I am still thinking of the same three places I was considering over a year ago, Alice Springs, Albany or the Sunshine Coast. It has to be somewhere I have at least one great friend as I am just not into the idea of starting again completely. And it has to be somewhere that I really love, so that I wake up each day thinking I am in paradise and this was definitely worth it - even though I miss folks back home.
As I have been sorting though things ready to move, I have found a few old diaries and notes to myself which have been helpful. I think I have ruled out Alice based on these findings. Although I love it dearly, I was actually ready to leave when I did. I also returned in 2010 for a visit and felt that yes - my time there was done. I do have many fond memories of the place, lots of lovely friends that are still there, I love the Alice Springs Steiner School and would so happy for BB to school there. But it is isolated. I used to travel a lot with work so I was always getting out and about, to cities around Australia as well as to communities within the Territory. I think if I was just there, not travelling and not being able to afford to travel often with a family, I would feel a bit trapped. I also don't like the fact that in summer you are confined to the air condition, though an Alice winter is the most amazing weather one could ever ask for. I think it would be a great place to grow up as a kid, but not so great when you are a teenager, and as we do have a life in two countries I would really like to find a place within each that we can call home for the long haul. I have always dreamed of living by the sea, and clearly Alice is not the place for that. I also feel it would be like trying to step back into the past - but things have changed, people have moved on. And so have I.
So that leaves Albany or the Sunshine Coast and I am still very torn between these two places. Albany is in Western Australia - the Australia I fell in love with. I love it because it is so vast and beautiful, underpopulated and isolated. Albany is cool and wet in winter and has mild summers, so ideal in that you can be outdoors all year round. Some people think the cool winters and the wind are a disadvantage, but I don't actually mind a refreshing breezy walk on the beach at all. I have a great friend there and BB loves her daughter. I have a professional history there too, and teaching is incredibly well paid in WA. I have several friends around the state from the 5 years I lived in Perth and Kalgoorlie. Albany is a good sized town so it has all you need. It is also right by the beach. There is another little town, Denmark, about 50km along the coast which in many ways I like more - but then I think about all the time I would spend driving that 50km and it puts me right off.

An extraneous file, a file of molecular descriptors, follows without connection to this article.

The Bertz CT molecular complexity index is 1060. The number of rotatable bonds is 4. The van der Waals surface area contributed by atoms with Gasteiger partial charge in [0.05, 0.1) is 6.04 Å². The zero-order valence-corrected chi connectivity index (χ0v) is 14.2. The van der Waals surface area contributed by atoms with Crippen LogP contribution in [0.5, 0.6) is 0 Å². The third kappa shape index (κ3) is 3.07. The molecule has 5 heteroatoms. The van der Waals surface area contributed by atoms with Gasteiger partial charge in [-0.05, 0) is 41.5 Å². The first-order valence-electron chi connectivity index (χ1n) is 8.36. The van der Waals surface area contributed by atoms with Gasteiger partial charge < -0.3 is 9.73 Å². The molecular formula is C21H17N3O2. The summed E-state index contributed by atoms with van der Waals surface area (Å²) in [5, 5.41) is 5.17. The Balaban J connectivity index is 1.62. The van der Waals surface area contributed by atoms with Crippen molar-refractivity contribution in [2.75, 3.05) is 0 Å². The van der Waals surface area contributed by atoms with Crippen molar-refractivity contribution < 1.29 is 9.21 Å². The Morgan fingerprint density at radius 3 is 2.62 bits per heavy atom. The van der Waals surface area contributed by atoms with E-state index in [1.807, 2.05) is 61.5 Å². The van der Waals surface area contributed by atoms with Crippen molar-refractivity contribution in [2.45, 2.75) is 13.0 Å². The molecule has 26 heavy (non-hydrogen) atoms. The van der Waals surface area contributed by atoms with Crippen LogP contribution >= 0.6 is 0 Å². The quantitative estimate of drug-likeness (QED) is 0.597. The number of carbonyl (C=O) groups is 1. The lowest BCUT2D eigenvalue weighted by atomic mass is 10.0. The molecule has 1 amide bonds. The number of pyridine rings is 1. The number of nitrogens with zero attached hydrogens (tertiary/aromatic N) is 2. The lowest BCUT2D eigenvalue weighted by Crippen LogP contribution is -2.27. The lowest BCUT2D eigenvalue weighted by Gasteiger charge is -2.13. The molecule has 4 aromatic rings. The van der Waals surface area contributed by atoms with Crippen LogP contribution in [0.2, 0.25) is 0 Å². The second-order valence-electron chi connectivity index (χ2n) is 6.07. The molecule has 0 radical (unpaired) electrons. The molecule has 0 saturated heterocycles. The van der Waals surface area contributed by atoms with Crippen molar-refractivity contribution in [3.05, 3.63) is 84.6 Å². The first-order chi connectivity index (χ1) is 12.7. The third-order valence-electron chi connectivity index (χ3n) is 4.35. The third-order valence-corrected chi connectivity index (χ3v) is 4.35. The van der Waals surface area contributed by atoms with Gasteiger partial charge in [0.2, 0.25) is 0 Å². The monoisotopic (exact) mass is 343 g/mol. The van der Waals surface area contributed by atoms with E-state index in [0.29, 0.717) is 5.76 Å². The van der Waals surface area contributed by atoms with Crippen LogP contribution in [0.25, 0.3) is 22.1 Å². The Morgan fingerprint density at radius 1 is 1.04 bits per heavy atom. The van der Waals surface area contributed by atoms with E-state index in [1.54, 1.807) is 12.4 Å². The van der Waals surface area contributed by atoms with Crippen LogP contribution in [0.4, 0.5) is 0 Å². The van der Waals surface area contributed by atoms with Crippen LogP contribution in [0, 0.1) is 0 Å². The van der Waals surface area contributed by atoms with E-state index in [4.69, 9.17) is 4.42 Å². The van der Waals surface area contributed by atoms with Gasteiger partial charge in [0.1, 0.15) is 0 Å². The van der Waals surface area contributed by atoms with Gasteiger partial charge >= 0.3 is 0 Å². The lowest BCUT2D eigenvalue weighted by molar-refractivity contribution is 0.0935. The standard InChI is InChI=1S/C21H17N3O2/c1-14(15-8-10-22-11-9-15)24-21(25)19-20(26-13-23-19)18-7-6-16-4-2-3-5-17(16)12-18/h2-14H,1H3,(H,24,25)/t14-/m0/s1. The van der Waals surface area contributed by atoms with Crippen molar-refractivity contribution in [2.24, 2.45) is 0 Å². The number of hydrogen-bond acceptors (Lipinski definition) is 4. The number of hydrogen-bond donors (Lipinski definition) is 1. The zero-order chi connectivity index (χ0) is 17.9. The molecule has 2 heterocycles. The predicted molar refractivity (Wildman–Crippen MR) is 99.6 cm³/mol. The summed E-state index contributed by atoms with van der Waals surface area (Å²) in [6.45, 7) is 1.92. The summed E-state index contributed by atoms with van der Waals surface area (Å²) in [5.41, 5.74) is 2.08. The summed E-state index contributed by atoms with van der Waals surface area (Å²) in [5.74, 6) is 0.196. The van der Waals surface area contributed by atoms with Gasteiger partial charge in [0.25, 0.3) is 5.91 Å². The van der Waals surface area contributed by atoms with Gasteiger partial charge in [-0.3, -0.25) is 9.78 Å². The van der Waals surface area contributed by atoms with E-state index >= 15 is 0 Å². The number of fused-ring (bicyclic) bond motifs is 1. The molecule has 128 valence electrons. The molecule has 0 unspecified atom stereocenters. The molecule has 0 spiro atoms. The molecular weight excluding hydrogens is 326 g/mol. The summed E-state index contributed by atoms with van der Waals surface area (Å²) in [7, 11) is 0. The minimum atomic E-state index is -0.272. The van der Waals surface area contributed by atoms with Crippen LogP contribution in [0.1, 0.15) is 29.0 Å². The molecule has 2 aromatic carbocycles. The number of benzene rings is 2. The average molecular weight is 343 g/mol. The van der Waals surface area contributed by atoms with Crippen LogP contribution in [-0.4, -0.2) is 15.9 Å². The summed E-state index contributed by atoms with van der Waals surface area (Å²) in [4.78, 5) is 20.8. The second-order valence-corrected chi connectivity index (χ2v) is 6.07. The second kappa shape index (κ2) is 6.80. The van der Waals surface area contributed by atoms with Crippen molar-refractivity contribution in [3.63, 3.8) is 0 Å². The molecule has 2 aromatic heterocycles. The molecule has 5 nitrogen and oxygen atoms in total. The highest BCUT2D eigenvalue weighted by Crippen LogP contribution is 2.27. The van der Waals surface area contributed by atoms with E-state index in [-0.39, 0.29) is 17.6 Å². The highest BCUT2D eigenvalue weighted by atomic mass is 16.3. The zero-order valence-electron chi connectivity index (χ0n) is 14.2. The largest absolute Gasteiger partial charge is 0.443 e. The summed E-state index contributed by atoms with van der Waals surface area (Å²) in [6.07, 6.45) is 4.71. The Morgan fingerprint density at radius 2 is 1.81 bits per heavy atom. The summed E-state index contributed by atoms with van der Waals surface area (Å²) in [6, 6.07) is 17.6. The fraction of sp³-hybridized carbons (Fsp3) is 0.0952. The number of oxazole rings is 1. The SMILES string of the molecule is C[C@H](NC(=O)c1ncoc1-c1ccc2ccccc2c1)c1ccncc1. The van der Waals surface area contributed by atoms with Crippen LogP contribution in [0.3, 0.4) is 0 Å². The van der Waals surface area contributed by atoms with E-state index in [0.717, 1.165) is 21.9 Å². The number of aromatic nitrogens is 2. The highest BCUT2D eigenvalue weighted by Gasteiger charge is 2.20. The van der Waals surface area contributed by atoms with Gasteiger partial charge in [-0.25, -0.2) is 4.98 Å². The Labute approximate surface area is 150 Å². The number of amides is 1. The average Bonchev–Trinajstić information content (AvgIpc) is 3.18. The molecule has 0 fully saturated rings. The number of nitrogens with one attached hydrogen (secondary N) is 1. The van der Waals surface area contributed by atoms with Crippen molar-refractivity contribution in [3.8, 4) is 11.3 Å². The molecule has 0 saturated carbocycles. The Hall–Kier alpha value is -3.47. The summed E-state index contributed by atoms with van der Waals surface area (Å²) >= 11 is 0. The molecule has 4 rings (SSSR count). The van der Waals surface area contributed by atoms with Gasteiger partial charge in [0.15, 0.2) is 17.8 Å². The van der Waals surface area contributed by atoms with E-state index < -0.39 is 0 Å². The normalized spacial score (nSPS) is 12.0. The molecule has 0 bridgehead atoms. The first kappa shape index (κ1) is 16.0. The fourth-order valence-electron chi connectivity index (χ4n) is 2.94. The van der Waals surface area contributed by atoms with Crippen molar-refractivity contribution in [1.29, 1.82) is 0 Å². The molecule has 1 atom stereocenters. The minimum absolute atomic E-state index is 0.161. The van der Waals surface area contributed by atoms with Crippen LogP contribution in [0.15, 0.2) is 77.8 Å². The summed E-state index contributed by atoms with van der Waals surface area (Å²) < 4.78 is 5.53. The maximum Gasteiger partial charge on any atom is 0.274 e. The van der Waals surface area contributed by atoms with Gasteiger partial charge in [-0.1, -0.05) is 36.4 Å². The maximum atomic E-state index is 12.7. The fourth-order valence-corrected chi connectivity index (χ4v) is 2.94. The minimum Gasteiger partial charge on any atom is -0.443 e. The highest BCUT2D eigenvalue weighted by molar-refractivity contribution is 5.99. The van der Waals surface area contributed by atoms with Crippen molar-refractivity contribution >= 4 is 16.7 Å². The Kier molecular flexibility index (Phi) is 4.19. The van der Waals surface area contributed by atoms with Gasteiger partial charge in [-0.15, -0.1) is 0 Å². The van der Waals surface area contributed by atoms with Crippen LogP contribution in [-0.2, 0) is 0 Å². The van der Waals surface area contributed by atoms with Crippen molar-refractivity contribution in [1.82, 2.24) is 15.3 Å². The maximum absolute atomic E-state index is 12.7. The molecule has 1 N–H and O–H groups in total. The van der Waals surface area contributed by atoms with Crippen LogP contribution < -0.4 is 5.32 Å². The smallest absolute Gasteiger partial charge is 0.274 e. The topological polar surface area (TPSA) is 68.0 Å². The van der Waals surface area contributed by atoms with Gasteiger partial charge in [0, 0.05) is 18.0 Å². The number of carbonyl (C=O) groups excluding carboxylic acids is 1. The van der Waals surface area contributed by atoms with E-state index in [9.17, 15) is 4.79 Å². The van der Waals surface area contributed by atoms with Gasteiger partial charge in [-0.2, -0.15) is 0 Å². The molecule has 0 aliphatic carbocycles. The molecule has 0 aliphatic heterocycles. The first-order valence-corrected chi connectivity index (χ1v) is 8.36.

Planning to drive to Albany was also part of my plan to remind myself just how big Australia is. WA as a whole is very isolated from the rest of the country. If we were to drive non stop from Albany to the place where BB's Aussie grandparents live in the next State, it would take longer than it would to fly to my parents in the UK. The thing I was trying to remind myself of is that if we lived there, we would be almost as isolated as in Alice (more so in some ways) and flying really would be our only option when we wanted to go somewhere. Again not something that I could really afford to do that often. In many ways the pros list and the cons list of Albany are the same. I love that its isolated and sparsely populated, but they are disadvantages too. The idea that I could earn a decent wage as a teacher is comforting, but then again I don't really think deep down that I actually want to teach again.